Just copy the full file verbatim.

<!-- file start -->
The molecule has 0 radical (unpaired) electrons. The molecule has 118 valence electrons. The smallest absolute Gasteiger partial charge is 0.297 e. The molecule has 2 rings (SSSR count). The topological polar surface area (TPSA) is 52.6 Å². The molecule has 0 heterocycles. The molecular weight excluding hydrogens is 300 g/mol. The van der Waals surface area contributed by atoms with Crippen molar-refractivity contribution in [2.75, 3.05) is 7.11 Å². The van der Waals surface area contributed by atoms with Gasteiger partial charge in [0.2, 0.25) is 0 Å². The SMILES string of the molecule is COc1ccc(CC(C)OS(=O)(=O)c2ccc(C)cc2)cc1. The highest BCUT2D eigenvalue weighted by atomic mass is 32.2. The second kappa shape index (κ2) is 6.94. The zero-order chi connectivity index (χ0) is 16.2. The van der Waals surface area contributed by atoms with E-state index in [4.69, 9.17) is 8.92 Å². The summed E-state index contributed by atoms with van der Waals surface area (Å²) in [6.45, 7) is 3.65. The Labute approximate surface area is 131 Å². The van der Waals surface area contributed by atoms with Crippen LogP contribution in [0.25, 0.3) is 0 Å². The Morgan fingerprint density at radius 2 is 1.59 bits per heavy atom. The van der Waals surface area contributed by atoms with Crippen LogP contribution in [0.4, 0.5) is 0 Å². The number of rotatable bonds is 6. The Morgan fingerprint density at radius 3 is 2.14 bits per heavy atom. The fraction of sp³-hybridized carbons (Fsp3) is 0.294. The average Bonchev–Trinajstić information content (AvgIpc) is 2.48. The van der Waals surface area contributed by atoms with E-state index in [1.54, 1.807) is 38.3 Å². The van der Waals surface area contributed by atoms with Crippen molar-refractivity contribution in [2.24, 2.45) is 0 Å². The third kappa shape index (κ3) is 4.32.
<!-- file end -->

The molecule has 0 radical (unpaired) electrons. The molecule has 118 valence electrons. The smallest absolute Gasteiger partial charge is 0.297 e. The molecule has 2 rings (SSSR count). The topological polar surface area (TPSA) is 52.6 Å². The molecule has 0 heterocycles. The molecular weight excluding hydrogens is 300 g/mol. The van der Waals surface area contributed by atoms with Crippen molar-refractivity contribution in [2.75, 3.05) is 7.11 Å². The van der Waals surface area contributed by atoms with Gasteiger partial charge in [0.2, 0.25) is 0 Å². The SMILES string of the molecule is COc1ccc(CC(C)OS(=O)(=O)c2ccc(C)cc2)cc1. The highest BCUT2D eigenvalue weighted by atomic mass is 32.2. The second kappa shape index (κ2) is 6.94. The zero-order chi connectivity index (χ0) is 16.2. The van der Waals surface area contributed by atoms with E-state index in [4.69, 9.17) is 8.92 Å². The summed E-state index contributed by atoms with van der Waals surface area (Å²) in [6.45, 7) is 3.65. The Labute approximate surface area is 131 Å². The van der Waals surface area contributed by atoms with Crippen LogP contribution in [0.25, 0.3) is 0 Å². The Morgan fingerprint density at radius 2 is 1.59 bits per heavy atom. The van der Waals surface area contributed by atoms with Crippen LogP contribution in [0.4, 0.5) is 0 Å². The number of rotatable bonds is 6. The Morgan fingerprint density at radius 3 is 2.14 bits per heavy atom. The fraction of sp³-hybridized carbons (Fsp3) is 0.294. The average Bonchev–Trinajstić information content (AvgIpc) is 2.48. The van der Waals surface area contributed by atoms with E-state index in [1.54, 1.807) is 38.3 Å². The van der Waals surface area contributed by atoms with Crippen molar-refractivity contribution in [2.24, 2.45) is 0 Å². The third kappa shape index (κ3) is 4.32.